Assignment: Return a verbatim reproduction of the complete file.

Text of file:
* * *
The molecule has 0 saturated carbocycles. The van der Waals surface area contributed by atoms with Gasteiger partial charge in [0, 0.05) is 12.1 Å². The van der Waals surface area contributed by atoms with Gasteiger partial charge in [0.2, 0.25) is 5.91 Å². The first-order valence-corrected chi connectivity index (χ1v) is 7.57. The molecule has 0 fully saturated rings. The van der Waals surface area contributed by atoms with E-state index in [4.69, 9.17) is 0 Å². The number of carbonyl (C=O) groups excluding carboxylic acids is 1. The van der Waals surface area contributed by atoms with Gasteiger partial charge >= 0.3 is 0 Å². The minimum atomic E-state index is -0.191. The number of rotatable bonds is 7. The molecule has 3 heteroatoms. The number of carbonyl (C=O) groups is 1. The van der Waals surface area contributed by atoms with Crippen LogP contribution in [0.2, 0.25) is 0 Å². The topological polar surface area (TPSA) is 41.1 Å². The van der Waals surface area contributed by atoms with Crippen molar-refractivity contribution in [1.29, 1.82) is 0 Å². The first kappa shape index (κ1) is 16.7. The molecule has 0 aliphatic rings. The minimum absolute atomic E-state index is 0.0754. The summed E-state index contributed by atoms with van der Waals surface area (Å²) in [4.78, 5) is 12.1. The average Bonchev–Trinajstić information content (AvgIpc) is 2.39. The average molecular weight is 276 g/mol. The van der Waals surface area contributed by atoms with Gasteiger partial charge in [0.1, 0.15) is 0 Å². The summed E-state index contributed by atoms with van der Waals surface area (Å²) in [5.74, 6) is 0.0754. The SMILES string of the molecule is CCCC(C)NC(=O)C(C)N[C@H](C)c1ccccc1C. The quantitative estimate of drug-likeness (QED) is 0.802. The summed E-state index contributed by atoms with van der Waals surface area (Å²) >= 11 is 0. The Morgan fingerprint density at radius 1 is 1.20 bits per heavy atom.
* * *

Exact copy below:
The molecule has 0 saturated carbocycles. The van der Waals surface area contributed by atoms with Gasteiger partial charge in [0, 0.05) is 12.1 Å². The van der Waals surface area contributed by atoms with Gasteiger partial charge in [0.2, 0.25) is 5.91 Å². The first-order valence-corrected chi connectivity index (χ1v) is 7.57. The molecule has 0 fully saturated rings. The van der Waals surface area contributed by atoms with E-state index in [4.69, 9.17) is 0 Å². The number of carbonyl (C=O) groups excluding carboxylic acids is 1. The van der Waals surface area contributed by atoms with Gasteiger partial charge >= 0.3 is 0 Å². The minimum atomic E-state index is -0.191. The number of rotatable bonds is 7. The molecule has 3 heteroatoms. The number of carbonyl (C=O) groups is 1. The van der Waals surface area contributed by atoms with Crippen LogP contribution in [0.2, 0.25) is 0 Å². The topological polar surface area (TPSA) is 41.1 Å². The van der Waals surface area contributed by atoms with Crippen molar-refractivity contribution in [1.29, 1.82) is 0 Å². The first kappa shape index (κ1) is 16.7. The molecule has 0 aliphatic rings. The minimum absolute atomic E-state index is 0.0754. The summed E-state index contributed by atoms with van der Waals surface area (Å²) in [4.78, 5) is 12.1. The average Bonchev–Trinajstić information content (AvgIpc) is 2.39. The average molecular weight is 276 g/mol. The van der Waals surface area contributed by atoms with Gasteiger partial charge in [0.1, 0.15) is 0 Å². The summed E-state index contributed by atoms with van der Waals surface area (Å²) in [5.74, 6) is 0.0754. The SMILES string of the molecule is CCCC(C)NC(=O)C(C)N[C@H](C)c1ccccc1C. The quantitative estimate of drug-likeness (QED) is 0.802. The summed E-state index contributed by atoms with van der Waals surface area (Å²) >= 11 is 0. The Morgan fingerprint density at radius 1 is 1.20 bits per heavy atom.